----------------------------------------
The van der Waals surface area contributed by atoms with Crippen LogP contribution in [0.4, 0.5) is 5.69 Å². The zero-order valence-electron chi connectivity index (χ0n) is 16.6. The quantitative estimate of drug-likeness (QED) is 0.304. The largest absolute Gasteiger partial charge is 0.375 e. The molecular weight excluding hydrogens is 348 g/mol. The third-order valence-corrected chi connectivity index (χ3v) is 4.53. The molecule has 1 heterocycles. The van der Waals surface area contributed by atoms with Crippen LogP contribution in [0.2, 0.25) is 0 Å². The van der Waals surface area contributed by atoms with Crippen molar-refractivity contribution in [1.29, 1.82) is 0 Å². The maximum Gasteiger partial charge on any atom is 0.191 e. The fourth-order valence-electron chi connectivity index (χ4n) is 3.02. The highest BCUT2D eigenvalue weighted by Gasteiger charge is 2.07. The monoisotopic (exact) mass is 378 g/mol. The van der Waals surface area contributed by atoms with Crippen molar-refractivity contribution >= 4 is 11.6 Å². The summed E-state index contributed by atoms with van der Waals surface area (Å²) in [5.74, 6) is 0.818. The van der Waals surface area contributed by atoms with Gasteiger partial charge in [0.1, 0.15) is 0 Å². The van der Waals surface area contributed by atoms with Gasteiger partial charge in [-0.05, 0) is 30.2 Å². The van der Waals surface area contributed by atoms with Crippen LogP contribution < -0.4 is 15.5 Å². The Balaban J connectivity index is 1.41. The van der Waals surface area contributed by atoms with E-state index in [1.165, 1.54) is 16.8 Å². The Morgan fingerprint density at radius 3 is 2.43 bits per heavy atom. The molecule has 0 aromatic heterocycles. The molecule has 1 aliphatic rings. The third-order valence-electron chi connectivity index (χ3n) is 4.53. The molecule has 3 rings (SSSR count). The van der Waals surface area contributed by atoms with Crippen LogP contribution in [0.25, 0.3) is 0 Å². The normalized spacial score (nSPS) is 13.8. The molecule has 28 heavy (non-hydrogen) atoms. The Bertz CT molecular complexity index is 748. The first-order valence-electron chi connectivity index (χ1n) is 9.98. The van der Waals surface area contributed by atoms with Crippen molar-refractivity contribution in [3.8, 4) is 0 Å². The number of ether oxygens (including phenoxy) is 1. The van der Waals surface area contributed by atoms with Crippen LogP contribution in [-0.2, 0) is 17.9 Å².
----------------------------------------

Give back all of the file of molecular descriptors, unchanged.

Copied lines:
The van der Waals surface area contributed by atoms with Crippen LogP contribution in [0.4, 0.5) is 5.69 Å². The zero-order valence-electron chi connectivity index (χ0n) is 16.6. The quantitative estimate of drug-likeness (QED) is 0.304. The largest absolute Gasteiger partial charge is 0.375 e. The molecular weight excluding hydrogens is 348 g/mol. The third-order valence-corrected chi connectivity index (χ3v) is 4.53. The molecule has 1 heterocycles. The van der Waals surface area contributed by atoms with Crippen LogP contribution in [0.2, 0.25) is 0 Å². The van der Waals surface area contributed by atoms with Crippen molar-refractivity contribution in [1.29, 1.82) is 0 Å². The maximum Gasteiger partial charge on any atom is 0.191 e. The fourth-order valence-electron chi connectivity index (χ4n) is 3.02. The highest BCUT2D eigenvalue weighted by Gasteiger charge is 2.07. The monoisotopic (exact) mass is 378 g/mol. The van der Waals surface area contributed by atoms with Crippen molar-refractivity contribution >= 4 is 11.6 Å². The summed E-state index contributed by atoms with van der Waals surface area (Å²) in [5.74, 6) is 0.818. The van der Waals surface area contributed by atoms with Gasteiger partial charge in [0.1, 0.15) is 0 Å². The van der Waals surface area contributed by atoms with Gasteiger partial charge in [-0.05, 0) is 30.2 Å². The van der Waals surface area contributed by atoms with Crippen LogP contribution < -0.4 is 15.5 Å². The Balaban J connectivity index is 1.41. The van der Waals surface area contributed by atoms with E-state index in [1.165, 1.54) is 16.8 Å². The Morgan fingerprint density at radius 3 is 2.43 bits per heavy atom. The molecule has 0 aromatic heterocycles. The molecule has 1 aliphatic rings. The third-order valence-electron chi connectivity index (χ3n) is 4.53. The molecule has 3 rings (SSSR count). The van der Waals surface area contributed by atoms with Crippen LogP contribution in [0.25, 0.3) is 0 Å². The normalized spacial score (nSPS) is 13.8. The molecule has 28 heavy (non-hydrogen) atoms. The Bertz CT molecular complexity index is 748. The first-order valence-electron chi connectivity index (χ1n) is 9.98. The van der Waals surface area contributed by atoms with Crippen molar-refractivity contribution in [3.8, 4) is 0 Å². The number of ether oxygens (including phenoxy) is 1. The van der Waals surface area contributed by atoms with Crippen LogP contribution in [-0.2, 0) is 17.9 Å².